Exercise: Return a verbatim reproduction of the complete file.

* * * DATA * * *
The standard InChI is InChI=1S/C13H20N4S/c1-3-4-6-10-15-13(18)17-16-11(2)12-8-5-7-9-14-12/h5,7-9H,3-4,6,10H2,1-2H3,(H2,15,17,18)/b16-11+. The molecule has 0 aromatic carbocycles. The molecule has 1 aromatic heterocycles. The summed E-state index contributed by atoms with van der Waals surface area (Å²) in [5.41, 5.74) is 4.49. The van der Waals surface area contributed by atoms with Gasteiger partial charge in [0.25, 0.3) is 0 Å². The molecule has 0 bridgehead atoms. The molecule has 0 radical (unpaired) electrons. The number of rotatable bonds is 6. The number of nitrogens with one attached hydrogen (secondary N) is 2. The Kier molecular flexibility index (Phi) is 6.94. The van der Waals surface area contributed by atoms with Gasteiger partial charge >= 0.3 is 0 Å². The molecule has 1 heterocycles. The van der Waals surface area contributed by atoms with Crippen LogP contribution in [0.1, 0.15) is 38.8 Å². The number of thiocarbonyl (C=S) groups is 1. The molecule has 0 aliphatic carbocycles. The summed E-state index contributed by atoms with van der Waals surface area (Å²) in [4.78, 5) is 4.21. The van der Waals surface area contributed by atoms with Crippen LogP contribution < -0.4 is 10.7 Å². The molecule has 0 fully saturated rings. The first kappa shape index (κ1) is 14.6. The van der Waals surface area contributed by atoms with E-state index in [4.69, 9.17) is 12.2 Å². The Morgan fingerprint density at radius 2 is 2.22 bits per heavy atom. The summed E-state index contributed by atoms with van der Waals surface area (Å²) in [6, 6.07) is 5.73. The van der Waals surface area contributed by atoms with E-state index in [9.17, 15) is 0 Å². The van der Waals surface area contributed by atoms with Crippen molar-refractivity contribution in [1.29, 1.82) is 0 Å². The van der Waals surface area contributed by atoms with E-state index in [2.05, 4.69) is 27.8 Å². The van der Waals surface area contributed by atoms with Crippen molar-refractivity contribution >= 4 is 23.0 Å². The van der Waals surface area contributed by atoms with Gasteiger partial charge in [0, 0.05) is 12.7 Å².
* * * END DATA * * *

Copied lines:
The standard InChI is InChI=1S/C13H20N4S/c1-3-4-6-10-15-13(18)17-16-11(2)12-8-5-7-9-14-12/h5,7-9H,3-4,6,10H2,1-2H3,(H2,15,17,18)/b16-11+. The molecule has 0 aromatic carbocycles. The molecule has 1 aromatic heterocycles. The summed E-state index contributed by atoms with van der Waals surface area (Å²) in [5.41, 5.74) is 4.49. The van der Waals surface area contributed by atoms with Gasteiger partial charge in [0.25, 0.3) is 0 Å². The molecule has 0 bridgehead atoms. The molecule has 0 radical (unpaired) electrons. The number of rotatable bonds is 6. The number of nitrogens with one attached hydrogen (secondary N) is 2. The Kier molecular flexibility index (Phi) is 6.94. The van der Waals surface area contributed by atoms with Gasteiger partial charge >= 0.3 is 0 Å². The molecule has 1 heterocycles. The van der Waals surface area contributed by atoms with Crippen LogP contribution in [0.1, 0.15) is 38.8 Å². The number of thiocarbonyl (C=S) groups is 1. The molecule has 0 aliphatic carbocycles. The summed E-state index contributed by atoms with van der Waals surface area (Å²) in [4.78, 5) is 4.21. The van der Waals surface area contributed by atoms with Crippen LogP contribution < -0.4 is 10.7 Å². The molecule has 0 fully saturated rings. The first kappa shape index (κ1) is 14.6. The van der Waals surface area contributed by atoms with E-state index in [4.69, 9.17) is 12.2 Å². The Morgan fingerprint density at radius 2 is 2.22 bits per heavy atom. The summed E-state index contributed by atoms with van der Waals surface area (Å²) in [6, 6.07) is 5.73. The van der Waals surface area contributed by atoms with E-state index in [9.17, 15) is 0 Å². The van der Waals surface area contributed by atoms with Crippen molar-refractivity contribution in [1.29, 1.82) is 0 Å². The van der Waals surface area contributed by atoms with E-state index in [2.05, 4.69) is 27.8 Å². The van der Waals surface area contributed by atoms with Crippen molar-refractivity contribution >= 4 is 23.0 Å². The van der Waals surface area contributed by atoms with Gasteiger partial charge in [0, 0.05) is 12.7 Å².